Friday, September 24, 2010

Friday's Photolife--Fogging up

Wednesday's update and answer: Anette was the first to guess the Louvre on Wednesday's post, and Jenna was the first to reference the "big glass triangle." No one actually gave me the name though. It's part of Les Pyramides or The Pyramids. The glass pyramids at the Louvre that some think are an abomination and others love. I wonder if they ever have problems with the pyramids fogging up. How's that for a segue?

This summer a friend was annoyed that she couldn't get pictures at the beach because her camera always fogged up, so I thought I'd address this issue. It has a simple solution: plan ahead. Yeah, yeah, and patience doesn't hurt either.
For this picture, I walked directly out of the air conditioning into the steamy, humid air, pointed and shot. The temperature difference will fog the camera up every time. It'll happen going from hot to cold as well.
The trick is to leave your camera out in the atmosphere where you plan on taking pictures for a while before you start. For the 2nd shot I left the camera out on the balcony for about 10 minutes and everything defogged. The length of time needed is directly proportional to the difference in the temperatures. Sometimes it could take as long as 30 minutes but not usually.

Application to writing? When you sit down to write, plan ahead. Do whatever research you need before you write. It may help lift the fog of how a scene should go. It may even give you some ideas you hadn't thought of. In writing a scene about a catatonic person, it was nice for me to know that they can do more than just lie still in a bed. There was a lot more scope for the imagination.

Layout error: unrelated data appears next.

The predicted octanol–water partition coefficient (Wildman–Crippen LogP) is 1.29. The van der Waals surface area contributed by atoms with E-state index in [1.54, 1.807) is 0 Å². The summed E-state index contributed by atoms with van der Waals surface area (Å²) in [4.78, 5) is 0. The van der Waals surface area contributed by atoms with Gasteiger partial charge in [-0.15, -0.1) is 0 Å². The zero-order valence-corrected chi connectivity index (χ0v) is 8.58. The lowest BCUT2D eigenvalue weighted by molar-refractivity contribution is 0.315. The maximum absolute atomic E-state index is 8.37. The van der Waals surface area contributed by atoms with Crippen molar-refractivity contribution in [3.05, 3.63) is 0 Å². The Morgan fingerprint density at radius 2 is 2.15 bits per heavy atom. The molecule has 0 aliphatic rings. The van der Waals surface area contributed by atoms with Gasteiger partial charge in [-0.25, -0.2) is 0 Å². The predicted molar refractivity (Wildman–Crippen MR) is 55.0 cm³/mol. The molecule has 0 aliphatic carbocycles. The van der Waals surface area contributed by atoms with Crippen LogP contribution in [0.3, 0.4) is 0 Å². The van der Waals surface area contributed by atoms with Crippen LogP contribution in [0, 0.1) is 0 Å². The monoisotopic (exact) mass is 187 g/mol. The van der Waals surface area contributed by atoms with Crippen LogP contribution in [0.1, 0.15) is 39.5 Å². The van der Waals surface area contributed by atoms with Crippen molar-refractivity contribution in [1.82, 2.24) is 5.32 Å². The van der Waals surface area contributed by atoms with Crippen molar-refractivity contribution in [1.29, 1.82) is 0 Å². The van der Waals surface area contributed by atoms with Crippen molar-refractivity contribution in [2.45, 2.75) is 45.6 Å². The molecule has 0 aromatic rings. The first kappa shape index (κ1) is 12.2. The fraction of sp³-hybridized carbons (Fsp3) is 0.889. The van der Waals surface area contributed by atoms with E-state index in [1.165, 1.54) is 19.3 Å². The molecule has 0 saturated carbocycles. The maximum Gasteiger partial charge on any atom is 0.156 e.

12 comments:

Margo Berendsen said...

Actually that fogged up shot was kind of cool, but artistic reasons, I guess! good analogy to writing, too.

Patti said...

Love that house. So true, having a plan makes things a lot easier, even if that plan is only in your head.

Carolyn V. said...

What a great idea! I never knew that about cameras.

I am trying to do more research before I write, but I'm finding that I have a tendency to dive in w/o doing my homework. Then I have to clean it up later. Which is kind of hard to do.

Danyelle said...

It would have never crossed my mind that the camera had fogged up. >.< But I love the otherworldy creepy feeling the first one gives. :D Great tip!

Jenn Johansson said...

Great tips. I am a dedicated researcher and I'm amazed how much I've learned through that aspect of my writing.

Susan R. Mills said...

I hate research, but yes, it's definitely an important part of writing. I agree; it should be done ahead of time. Great analogy with the fogged up camera, too.

Jackee said...

Both shots are gorgeous, Lois! Where is that taken?

I think it's funny that Parisians hate the Lourve but now love the Eiffel Tower. There was a time when they thought that thing was an abomination too! lol :o)

Have a great night!

T. Anne said...

I can write an entire novel just on that first picture. Love the haunting image.

L.T. Elliot said...

I don't understand the problem with the pyramids, either. Especialy since they're everywhere in almost every city, worldwide.

What an excellent lesson in photography and writing. I've been doing this with scenes and it's making things go so much faster.

Kelly H-Y said...

What great advice!

Laura Renegar said...

It was fun meeting you tonight at the SCBWI Carolinas' party. Glad we live so close!

Stina Lindenblatt said...

Great tips. I'm a huge fan of research, and tend to choose topics that require me doing an extensive amount of it. :)